Doing things you don’t want to do is hard. It takes more energy than doing things you like to do, and feels draining. Doing things you like to do can often be refreshing, not just because it’s restful, but because you’re spending your energy on something you care about. If you only ever do things you have to do, you’ll get demotivated and burn out. You need to spend time doing things you care about to stave off burn out. If it’s important to you, it’s worth finding a way to spend at least some of your energy and time on.

Productivity Tips – Task Organizing Strategies.

My memory is 💩. When an interviewer asks “What is your greatest weakness?” I say, “My memory.” But on the bright side, knowing I’ll forget forces me to write things down, which has a lot of benefits. This section outlines a couple of strategies that have worked well to help me get things done.

Tracking Daily Tasks with a Planner

In my planner, I track work activities on one side of the page and on the other I track personal activities I’m equally proud of like playing video games, studying Japanese, exercising, drawing, spending time with friends, and watching tv or reading books.

In the weekly view of my Sarah's Scribbles planners, the first page has two columns "Appointments/Misc" and "Stuff to Do." I use the "Appointments" column to list work meetings (indicated by a circle) and work tasks (indicated by a square). The "stuff" column is where I track stuff I care about, like WK - WaniKani (a Japanese learning program), getting groceries, or playing a game (Persona).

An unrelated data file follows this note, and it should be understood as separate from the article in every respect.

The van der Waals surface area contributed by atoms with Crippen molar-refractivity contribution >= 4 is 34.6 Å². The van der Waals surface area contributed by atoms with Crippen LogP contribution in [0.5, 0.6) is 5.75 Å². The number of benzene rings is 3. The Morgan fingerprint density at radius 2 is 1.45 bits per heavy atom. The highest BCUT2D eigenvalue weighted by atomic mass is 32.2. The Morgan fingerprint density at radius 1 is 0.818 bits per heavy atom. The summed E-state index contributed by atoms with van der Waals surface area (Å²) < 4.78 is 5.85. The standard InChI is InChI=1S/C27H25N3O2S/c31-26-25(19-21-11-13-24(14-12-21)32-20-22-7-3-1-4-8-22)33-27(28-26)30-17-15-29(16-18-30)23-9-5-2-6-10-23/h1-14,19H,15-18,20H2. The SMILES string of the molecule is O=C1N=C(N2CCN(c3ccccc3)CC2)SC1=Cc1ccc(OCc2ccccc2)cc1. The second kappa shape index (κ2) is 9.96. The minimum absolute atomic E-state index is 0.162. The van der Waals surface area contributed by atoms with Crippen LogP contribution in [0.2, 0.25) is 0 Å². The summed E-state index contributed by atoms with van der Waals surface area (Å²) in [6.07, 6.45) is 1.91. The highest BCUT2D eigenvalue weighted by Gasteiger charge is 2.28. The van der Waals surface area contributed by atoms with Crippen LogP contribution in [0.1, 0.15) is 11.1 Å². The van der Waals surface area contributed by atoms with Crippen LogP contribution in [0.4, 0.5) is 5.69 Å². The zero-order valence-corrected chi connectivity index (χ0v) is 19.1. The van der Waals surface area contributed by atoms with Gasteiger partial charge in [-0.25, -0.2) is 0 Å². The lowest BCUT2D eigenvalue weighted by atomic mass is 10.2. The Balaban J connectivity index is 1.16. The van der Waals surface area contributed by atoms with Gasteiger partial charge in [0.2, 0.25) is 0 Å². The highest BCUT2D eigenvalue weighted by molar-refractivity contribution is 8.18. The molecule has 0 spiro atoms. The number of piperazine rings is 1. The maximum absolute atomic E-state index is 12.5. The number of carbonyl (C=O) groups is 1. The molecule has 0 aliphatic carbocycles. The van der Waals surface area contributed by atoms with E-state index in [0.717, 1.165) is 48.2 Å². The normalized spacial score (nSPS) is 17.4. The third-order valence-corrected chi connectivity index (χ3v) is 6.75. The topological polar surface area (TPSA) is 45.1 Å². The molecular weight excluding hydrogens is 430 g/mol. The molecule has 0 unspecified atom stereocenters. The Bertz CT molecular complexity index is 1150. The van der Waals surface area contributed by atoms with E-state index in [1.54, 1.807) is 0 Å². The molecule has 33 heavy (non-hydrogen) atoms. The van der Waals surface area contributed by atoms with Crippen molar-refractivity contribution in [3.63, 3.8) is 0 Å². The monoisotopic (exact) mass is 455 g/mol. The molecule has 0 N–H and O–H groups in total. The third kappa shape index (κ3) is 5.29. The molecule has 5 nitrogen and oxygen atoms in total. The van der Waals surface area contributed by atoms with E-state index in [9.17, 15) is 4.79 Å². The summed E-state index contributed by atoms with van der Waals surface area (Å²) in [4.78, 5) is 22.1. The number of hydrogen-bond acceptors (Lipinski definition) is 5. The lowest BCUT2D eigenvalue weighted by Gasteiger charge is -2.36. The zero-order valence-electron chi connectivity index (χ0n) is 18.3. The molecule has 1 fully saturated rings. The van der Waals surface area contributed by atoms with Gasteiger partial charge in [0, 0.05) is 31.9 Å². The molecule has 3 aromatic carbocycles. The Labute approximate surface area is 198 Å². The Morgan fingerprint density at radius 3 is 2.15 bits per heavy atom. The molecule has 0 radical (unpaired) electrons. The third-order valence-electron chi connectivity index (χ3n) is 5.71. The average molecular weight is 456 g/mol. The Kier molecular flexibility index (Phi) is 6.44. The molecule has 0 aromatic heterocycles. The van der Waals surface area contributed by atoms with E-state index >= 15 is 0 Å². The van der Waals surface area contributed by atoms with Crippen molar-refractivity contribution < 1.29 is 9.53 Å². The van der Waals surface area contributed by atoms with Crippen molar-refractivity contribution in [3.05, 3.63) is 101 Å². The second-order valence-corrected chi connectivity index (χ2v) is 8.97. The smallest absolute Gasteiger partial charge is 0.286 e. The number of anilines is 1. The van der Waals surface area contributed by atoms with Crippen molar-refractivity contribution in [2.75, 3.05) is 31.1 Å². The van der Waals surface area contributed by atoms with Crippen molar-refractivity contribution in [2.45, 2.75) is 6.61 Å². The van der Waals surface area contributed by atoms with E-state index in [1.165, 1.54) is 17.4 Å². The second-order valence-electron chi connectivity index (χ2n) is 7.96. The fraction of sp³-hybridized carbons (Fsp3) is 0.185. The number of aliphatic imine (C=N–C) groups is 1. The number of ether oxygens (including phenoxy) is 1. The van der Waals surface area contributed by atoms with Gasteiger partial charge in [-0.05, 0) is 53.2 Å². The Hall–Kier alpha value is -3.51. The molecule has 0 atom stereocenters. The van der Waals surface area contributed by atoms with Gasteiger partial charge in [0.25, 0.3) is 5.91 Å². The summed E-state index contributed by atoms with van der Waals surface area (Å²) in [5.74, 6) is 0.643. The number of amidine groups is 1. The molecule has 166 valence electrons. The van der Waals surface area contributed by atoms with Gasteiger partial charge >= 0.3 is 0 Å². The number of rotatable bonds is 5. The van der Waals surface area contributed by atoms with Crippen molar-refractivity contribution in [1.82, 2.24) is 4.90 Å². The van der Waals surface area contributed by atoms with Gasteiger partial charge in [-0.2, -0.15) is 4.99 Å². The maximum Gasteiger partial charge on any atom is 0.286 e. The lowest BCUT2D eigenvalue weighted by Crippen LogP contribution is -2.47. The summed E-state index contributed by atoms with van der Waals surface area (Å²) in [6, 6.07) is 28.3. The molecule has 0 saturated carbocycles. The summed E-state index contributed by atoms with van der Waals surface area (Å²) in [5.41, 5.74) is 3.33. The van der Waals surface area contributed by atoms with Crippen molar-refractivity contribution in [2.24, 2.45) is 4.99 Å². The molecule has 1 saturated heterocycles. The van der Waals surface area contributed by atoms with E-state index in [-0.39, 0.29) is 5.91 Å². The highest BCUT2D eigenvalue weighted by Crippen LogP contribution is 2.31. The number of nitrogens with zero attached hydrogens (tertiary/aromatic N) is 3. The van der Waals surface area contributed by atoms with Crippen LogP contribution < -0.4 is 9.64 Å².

I’ve used a Sarah’s Scribbles physical planner every year since 2019.

In the weekly view of my Sarah’s Scribbles planners, the first page has two columns “Appointments/Misc” and “Stuff to Do.” I use the “Appointments” column to list work meetings (indicated by a circle) and work tasks (indicated by a square).

The “stuff” column is where I track stuff I personally care about, like WK – WaniKani (a Japanese learning program), getting groceries, or playing a game (Persona). I don’t remember what DK or SG were here. Probably video games, books, or TV shows I didn’t want to write out the title for. “Pernilles Challenge” was a drawing challenge. I also try to record cooking, laundry, etc in this column. I don’t always track all my personal activities. But doing so reminds me to appreciate and value them just as much as my work activities.